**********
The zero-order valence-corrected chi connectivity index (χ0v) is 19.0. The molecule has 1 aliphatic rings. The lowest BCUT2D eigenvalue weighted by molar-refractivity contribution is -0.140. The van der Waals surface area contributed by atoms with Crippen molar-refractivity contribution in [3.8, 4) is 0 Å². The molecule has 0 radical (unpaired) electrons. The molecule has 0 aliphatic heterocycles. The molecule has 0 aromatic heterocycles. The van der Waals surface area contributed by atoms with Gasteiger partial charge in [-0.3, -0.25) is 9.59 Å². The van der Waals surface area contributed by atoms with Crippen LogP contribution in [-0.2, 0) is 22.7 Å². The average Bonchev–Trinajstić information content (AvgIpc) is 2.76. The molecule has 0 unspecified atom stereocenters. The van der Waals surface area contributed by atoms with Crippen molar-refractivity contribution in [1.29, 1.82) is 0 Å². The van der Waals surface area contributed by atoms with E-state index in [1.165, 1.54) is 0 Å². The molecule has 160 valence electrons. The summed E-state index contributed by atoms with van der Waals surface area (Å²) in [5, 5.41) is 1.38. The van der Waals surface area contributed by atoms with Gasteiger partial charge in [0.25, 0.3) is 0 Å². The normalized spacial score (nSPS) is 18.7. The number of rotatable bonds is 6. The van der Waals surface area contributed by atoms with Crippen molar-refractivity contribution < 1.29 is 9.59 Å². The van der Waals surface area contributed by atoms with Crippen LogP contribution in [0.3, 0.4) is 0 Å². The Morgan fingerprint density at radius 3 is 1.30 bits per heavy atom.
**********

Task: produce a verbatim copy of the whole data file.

The zero-order valence-corrected chi connectivity index (χ0v) is 19.0. The molecule has 1 aliphatic rings. The lowest BCUT2D eigenvalue weighted by molar-refractivity contribution is -0.140. The van der Waals surface area contributed by atoms with Crippen molar-refractivity contribution in [3.8, 4) is 0 Å². The molecule has 0 radical (unpaired) electrons. The molecule has 0 aliphatic heterocycles. The molecule has 0 aromatic heterocycles. The van der Waals surface area contributed by atoms with Gasteiger partial charge in [-0.3, -0.25) is 9.59 Å². The van der Waals surface area contributed by atoms with Crippen LogP contribution in [-0.2, 0) is 22.7 Å². The average Bonchev–Trinajstić information content (AvgIpc) is 2.76. The molecule has 0 unspecified atom stereocenters. The van der Waals surface area contributed by atoms with Crippen molar-refractivity contribution in [1.29, 1.82) is 0 Å². The van der Waals surface area contributed by atoms with E-state index in [1.165, 1.54) is 0 Å². The molecule has 160 valence electrons. The summed E-state index contributed by atoms with van der Waals surface area (Å²) in [5, 5.41) is 1.38. The van der Waals surface area contributed by atoms with Gasteiger partial charge in [0.25, 0.3) is 0 Å². The normalized spacial score (nSPS) is 18.7. The number of rotatable bonds is 6. The van der Waals surface area contributed by atoms with Crippen molar-refractivity contribution < 1.29 is 9.59 Å². The van der Waals surface area contributed by atoms with Crippen LogP contribution in [0.3, 0.4) is 0 Å². The Morgan fingerprint density at radius 3 is 1.30 bits per heavy atom.